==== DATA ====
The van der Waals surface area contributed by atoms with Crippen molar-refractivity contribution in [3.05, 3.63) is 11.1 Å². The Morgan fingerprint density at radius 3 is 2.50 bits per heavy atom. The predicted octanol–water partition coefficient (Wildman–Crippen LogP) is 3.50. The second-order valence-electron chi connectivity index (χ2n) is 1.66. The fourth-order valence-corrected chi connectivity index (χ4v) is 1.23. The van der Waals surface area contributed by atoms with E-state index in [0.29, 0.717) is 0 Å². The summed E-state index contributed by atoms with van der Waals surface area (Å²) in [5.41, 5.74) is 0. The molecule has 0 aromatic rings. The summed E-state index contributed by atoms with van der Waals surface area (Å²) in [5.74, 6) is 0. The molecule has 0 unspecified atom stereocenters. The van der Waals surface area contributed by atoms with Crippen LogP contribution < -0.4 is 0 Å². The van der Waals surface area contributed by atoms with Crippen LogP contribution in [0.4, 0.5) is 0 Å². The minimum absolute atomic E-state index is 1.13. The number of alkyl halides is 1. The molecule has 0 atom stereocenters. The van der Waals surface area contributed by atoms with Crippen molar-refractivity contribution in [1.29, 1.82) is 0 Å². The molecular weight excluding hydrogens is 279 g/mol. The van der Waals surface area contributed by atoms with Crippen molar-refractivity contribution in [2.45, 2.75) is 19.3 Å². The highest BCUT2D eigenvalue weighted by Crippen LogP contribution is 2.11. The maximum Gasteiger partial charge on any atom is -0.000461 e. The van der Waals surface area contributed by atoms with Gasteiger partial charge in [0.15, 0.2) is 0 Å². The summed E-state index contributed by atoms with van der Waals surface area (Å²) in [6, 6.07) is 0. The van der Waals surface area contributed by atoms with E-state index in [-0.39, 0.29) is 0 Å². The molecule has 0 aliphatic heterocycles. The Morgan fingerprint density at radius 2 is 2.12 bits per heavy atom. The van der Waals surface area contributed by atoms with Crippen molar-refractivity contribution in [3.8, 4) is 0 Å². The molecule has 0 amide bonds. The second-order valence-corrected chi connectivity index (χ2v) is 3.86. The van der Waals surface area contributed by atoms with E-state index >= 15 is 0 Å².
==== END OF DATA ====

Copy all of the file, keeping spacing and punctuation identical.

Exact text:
The van der Waals surface area contributed by atoms with Crippen molar-refractivity contribution in [3.05, 3.63) is 11.1 Å². The Morgan fingerprint density at radius 3 is 2.50 bits per heavy atom. The predicted octanol–water partition coefficient (Wildman–Crippen LogP) is 3.50. The second-order valence-electron chi connectivity index (χ2n) is 1.66. The fourth-order valence-corrected chi connectivity index (χ4v) is 1.23. The van der Waals surface area contributed by atoms with E-state index in [0.29, 0.717) is 0 Å². The summed E-state index contributed by atoms with van der Waals surface area (Å²) in [5.41, 5.74) is 0. The molecule has 0 aromatic rings. The summed E-state index contributed by atoms with van der Waals surface area (Å²) in [5.74, 6) is 0. The molecule has 0 unspecified atom stereocenters. The van der Waals surface area contributed by atoms with Crippen LogP contribution < -0.4 is 0 Å². The van der Waals surface area contributed by atoms with Crippen LogP contribution in [0.4, 0.5) is 0 Å². The minimum absolute atomic E-state index is 1.13. The number of alkyl halides is 1. The molecule has 0 atom stereocenters. The van der Waals surface area contributed by atoms with Crippen molar-refractivity contribution in [1.29, 1.82) is 0 Å². The molecular weight excluding hydrogens is 279 g/mol. The van der Waals surface area contributed by atoms with Crippen molar-refractivity contribution in [2.45, 2.75) is 19.3 Å². The highest BCUT2D eigenvalue weighted by Crippen LogP contribution is 2.11. The maximum Gasteiger partial charge on any atom is -0.000461 e. The van der Waals surface area contributed by atoms with Gasteiger partial charge in [0.15, 0.2) is 0 Å². The summed E-state index contributed by atoms with van der Waals surface area (Å²) in [6, 6.07) is 0. The van der Waals surface area contributed by atoms with E-state index in [-0.39, 0.29) is 0 Å². The molecule has 0 aliphatic heterocycles. The Morgan fingerprint density at radius 2 is 2.12 bits per heavy atom. The van der Waals surface area contributed by atoms with Crippen molar-refractivity contribution in [3.8, 4) is 0 Å². The molecule has 0 amide bonds. The second-order valence-corrected chi connectivity index (χ2v) is 3.86. The van der Waals surface area contributed by atoms with E-state index >= 15 is 0 Å².